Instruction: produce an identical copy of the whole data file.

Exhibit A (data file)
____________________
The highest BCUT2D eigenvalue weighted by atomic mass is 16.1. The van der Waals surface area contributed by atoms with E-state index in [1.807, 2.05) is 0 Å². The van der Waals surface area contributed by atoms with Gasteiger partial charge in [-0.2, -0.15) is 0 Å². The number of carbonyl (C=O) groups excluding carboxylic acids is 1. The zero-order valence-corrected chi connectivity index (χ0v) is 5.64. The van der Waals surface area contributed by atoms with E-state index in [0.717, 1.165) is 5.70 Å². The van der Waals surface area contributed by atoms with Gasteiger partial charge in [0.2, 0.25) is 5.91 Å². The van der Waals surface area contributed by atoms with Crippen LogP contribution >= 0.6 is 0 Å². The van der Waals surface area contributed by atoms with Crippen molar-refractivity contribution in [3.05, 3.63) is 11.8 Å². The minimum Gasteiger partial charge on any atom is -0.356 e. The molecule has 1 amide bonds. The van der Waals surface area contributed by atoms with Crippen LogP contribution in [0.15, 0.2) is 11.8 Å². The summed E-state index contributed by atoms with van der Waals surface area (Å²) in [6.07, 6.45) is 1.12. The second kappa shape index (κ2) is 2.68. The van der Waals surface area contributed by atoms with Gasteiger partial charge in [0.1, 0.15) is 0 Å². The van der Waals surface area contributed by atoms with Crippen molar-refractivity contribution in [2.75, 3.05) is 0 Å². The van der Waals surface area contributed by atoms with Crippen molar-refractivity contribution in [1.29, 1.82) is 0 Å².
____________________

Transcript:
The highest BCUT2D eigenvalue weighted by atomic mass is 16.1. The van der Waals surface area contributed by atoms with E-state index in [1.807, 2.05) is 0 Å². The van der Waals surface area contributed by atoms with Gasteiger partial charge in [-0.2, -0.15) is 0 Å². The number of carbonyl (C=O) groups excluding carboxylic acids is 1. The zero-order valence-corrected chi connectivity index (χ0v) is 5.64. The van der Waals surface area contributed by atoms with E-state index in [0.717, 1.165) is 5.70 Å². The van der Waals surface area contributed by atoms with Gasteiger partial charge in [0.2, 0.25) is 5.91 Å². The van der Waals surface area contributed by atoms with Crippen LogP contribution >= 0.6 is 0 Å². The van der Waals surface area contributed by atoms with Crippen molar-refractivity contribution in [3.05, 3.63) is 11.8 Å². The minimum Gasteiger partial charge on any atom is -0.356 e. The molecule has 1 amide bonds. The van der Waals surface area contributed by atoms with Crippen LogP contribution in [0.15, 0.2) is 11.8 Å². The summed E-state index contributed by atoms with van der Waals surface area (Å²) in [6.07, 6.45) is 1.12. The second kappa shape index (κ2) is 2.68. The van der Waals surface area contributed by atoms with Gasteiger partial charge in [0.1, 0.15) is 0 Å². The van der Waals surface area contributed by atoms with Crippen molar-refractivity contribution in [2.75, 3.05) is 0 Å². The van der Waals surface area contributed by atoms with Crippen molar-refractivity contribution in [1.29, 1.82) is 0 Å².